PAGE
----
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Wideochir Inne Tech Maloinwazyjne. 2015 Apr;10(1):107-14. doi: 10.5114/wiitm.2014.47690. Epub 2015 Jan 14.

Minimally invasive transxiphoid approach for management of pediatric cardiac tamponade - one center's experience.

Author information

1
Department of Pediatric Cardiac Surgery, Mikolaj Kopernik Hospital, Gdansk, Poland ; Chair of Physiotherapy, Gdansk Academy of Physical Education and Sport, Gdansk, Poland.
2
Department of Pediatric Cardiac Surgery, Mikolaj Kopernik Hospital, Gdansk, Poland.
3
Department of Rehabilitation, Medical University of Gdansk, Gdansk, Poland.
4
Department of Obstetrics, Medical University of Gdansk, Gdansk, Poland.
5
Department of Surgical Oncology, Medical University of Gdansk, Gdansk, Poland.

Abstract

INTRODUCTION:

Cardiac tamponade is excessive collection of fluid in the pericardial sac surrounding the heart that leads to restriction of cardiac function and causes critical cardiogenic shock and rapid circulatory depression. Despite the potential variety of different etiologies in the face of a dangerous decrease of cardiac output, the emergency life-saving procedure is surgical pericardial fluid evacuation.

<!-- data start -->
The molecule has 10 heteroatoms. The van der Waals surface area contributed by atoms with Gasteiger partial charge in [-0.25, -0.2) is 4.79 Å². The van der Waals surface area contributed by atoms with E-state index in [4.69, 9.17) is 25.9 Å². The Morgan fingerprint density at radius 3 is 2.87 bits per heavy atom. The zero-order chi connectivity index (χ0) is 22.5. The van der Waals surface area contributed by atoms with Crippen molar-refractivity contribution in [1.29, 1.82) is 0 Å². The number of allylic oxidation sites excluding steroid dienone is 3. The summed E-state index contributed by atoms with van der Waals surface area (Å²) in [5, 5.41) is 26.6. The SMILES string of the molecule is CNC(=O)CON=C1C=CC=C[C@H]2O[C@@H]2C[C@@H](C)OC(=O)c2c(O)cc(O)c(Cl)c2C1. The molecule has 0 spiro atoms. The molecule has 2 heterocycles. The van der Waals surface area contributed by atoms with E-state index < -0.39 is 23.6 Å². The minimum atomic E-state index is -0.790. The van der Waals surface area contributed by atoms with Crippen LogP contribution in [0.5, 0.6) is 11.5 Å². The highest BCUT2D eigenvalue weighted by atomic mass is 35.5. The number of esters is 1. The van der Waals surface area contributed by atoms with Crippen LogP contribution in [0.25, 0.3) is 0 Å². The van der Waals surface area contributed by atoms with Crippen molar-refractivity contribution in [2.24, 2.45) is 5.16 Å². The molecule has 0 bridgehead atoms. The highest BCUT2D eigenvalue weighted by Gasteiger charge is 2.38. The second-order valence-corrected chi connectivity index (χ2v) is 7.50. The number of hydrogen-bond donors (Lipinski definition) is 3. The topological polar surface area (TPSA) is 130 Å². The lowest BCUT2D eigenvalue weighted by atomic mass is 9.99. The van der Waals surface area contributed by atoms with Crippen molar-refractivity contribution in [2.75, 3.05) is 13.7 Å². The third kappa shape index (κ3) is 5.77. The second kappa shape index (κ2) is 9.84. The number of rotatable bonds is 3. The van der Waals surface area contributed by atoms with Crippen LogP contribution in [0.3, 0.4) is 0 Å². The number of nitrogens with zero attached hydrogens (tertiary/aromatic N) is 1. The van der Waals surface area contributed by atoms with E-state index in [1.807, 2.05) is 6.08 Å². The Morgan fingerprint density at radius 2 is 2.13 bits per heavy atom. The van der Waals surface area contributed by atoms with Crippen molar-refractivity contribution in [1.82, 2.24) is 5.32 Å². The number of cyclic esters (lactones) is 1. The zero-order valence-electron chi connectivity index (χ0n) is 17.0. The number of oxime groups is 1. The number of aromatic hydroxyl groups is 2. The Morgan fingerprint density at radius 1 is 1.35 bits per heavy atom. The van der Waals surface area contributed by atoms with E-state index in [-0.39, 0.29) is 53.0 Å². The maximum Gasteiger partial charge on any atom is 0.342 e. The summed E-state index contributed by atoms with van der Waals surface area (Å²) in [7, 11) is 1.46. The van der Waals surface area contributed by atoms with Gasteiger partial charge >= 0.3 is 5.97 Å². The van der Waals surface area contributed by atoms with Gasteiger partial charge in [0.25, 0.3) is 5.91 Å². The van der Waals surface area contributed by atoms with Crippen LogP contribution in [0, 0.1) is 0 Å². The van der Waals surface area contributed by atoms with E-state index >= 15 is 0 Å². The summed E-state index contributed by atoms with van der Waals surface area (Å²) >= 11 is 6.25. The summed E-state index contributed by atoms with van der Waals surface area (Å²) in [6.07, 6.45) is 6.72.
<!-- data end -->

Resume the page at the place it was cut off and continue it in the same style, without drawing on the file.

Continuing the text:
AIM:

To perform a retrospective analysis of clinical data and the results of minimally invasive transxiphoid pediatric cardiac tamponade evacuation procedures performed in a cardiac surgery center.

MATERIAL AND METHODS:

We performed a retrospective analysis of all consecutive patients referred for treatment in our department in a period of 6 years (15 patients) who underwent emergency pericardial drainage after an echocardiographically proven diagnosis. The procedure of choice was minimally invasive transxiphoid fluid evacuation with routine pericardial drainage. Retrospective operative data analysis was performed: clinical symptoms, pre-admission and initial emergency diagnostics and interventions, the morphology and total amount of drained pericardial fluid, length of stay, final results, and overall survival rate. We introduced an original pediatric tamponade index (PTI). The PTI was analyzed according to catecholamine support before the drainage and the length of hospital stay after the procedure.

RESULTS:

All patients survived the procedure. No early complications of the presented minimally invasive subxiphoid approach were noted. Mean PTI in patients with intensive catecholamine support before the operation was significantly higher than in patients without it.

CONCLUSIONS:

Minimally invasive surgical transxiphoid interventions appear to be a safe and effective method to provide life-saving support with retrieval of the fluid for further laboratory investigations.

KEYWORDS:

cardiac tamponade; chest trauma; pediatric cardiac surgery; viral infections

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